Tuesday, February 26, 2008
The Twilight Series, by Stephanie Meyer
These books are all the rage in middle school these days. Pony has refused to read them, and is genuinely put out that I bought them, because they are "too popular." Her friends are pushing these books on her, but have failed to give her any reason to want to read them. "They are sooooo romantic!" is not a good recommendation in Pony's book.
So, she claims to hate them, although it is more true that she hates the way her friends are obsessing over them. Bunny seems immune--perhaps 6th grade is not into swooning over boys in quite the same way 8th graders are.
I picked up Twilight in paperback because I needed something to read on a plane trip, and it was the best of the admittedly limited selection available at Target. I wanted to see what the fuss was about.
So, we have the first person narrator, high school junior Bella Swan, leaving her life in Phoenix to live with her non-custodial father in Forks, Oregon. The change is extreme for her--from the sunny hot desert to the rainy, overcast coast. She meets some students, but for some inexplicable reason her science lab partner hates her. She even catches him trying to switch science classes just to avoid her. We soon learn that Edward Cullen, as well as his "siblings" are vampires, and Bella has an overwhelming blood scent that addicts Edward. Twilight tells the story of their first year, as Edward tries to resist either killing or falling in love with Bella. New Moon continues their junior year while Bella is being tracked by an outsider vampire; and Eclipse wraps up the hunt while presenting Bella with a second suitor, Native American Jacob, who is also a werewolf and mortal enemy to vampires.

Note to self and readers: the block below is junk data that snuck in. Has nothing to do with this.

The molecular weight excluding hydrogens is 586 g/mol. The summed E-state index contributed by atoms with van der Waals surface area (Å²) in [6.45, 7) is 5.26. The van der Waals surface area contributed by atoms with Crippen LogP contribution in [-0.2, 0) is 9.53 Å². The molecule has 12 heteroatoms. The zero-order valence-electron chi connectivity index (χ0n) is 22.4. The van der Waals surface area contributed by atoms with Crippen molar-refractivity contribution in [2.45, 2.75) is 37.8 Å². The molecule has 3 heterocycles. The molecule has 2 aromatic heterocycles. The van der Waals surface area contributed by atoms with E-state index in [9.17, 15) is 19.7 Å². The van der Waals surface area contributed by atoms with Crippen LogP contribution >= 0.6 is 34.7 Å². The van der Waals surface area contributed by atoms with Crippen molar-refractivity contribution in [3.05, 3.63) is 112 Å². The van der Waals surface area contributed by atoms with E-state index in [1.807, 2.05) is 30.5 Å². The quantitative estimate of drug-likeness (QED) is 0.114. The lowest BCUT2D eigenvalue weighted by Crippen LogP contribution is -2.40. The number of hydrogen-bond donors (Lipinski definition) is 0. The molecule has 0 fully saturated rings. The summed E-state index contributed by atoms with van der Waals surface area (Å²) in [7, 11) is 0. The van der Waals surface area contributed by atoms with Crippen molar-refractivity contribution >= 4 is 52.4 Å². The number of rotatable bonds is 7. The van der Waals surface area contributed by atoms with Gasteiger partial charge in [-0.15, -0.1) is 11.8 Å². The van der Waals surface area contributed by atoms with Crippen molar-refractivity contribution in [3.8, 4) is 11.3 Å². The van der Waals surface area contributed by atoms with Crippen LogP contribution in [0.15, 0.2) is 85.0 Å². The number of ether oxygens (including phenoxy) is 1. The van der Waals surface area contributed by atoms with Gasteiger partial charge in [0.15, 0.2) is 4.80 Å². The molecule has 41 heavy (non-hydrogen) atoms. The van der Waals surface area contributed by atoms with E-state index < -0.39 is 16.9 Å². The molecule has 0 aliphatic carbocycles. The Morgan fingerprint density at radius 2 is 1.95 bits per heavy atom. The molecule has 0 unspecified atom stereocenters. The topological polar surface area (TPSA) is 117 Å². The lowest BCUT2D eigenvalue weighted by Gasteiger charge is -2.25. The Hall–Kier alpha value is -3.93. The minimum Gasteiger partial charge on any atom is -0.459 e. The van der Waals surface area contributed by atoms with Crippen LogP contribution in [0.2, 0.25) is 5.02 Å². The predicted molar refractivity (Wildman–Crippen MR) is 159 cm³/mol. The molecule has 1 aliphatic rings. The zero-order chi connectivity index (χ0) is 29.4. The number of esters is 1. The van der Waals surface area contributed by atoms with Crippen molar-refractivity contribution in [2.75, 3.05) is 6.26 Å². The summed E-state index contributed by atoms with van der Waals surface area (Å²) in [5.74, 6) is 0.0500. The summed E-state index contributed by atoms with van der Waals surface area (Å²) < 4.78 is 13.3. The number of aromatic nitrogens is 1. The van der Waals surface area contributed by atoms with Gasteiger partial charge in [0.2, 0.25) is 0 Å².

Meyers is an engaging writer--she captures some of the human experiences very well: the feeling of being the new kid on the first day of school, trying to find classes and someone to sit with at lunch. She makes the Bella's adjustment to living with her other parent real as well. The vampire stuff? I'm still deciding.
As I read Twilight, I was reminded of the books I read in high school at the beginning of the wave of romance titles. Back then (it might not be true any longer) there were certain "rules" for writing a romance: the hero had to be older than the heroine; the heroine had to be a virgin at the start of the book; there had to be complications to delay the consummation of the relationship and draw out the yearning part. Twilight conforms to all those conventions, with the exception of the consummation part--and that is because Meyers has written three novels with no consummation at all.
The hero, Edward, is frozen at physical 17, although in reality he is closer to 100 years old--enough of an age difference to satisfy anybody, I would think. Bella is not only a virgin, but she has never dated anyone or kissed anybody until she arrives in Forks--hyper virginal, she is. The vampire thing is a classic separator--he loves her, he is bound to her by destiny, but he is dangerous and she must stay away from him because he must fight to keep from killing her. . .plus, her dad is the local sheriff, and he would be pissed if he found out his daughter was dating a vampire. Okay, so Meyers inject a bit of the prosaic into her romantic fantasy--Bella cooks dinners and does laundry, something romance heroines rarely do--but this is the stuff of romantic fantasy. Edward is perfect--perfectly handsome, courteous, well educated, strong, and always there to save Bella when she needs it. If this book were not written in the first person, it could well have been a formula Harlequin-type romance.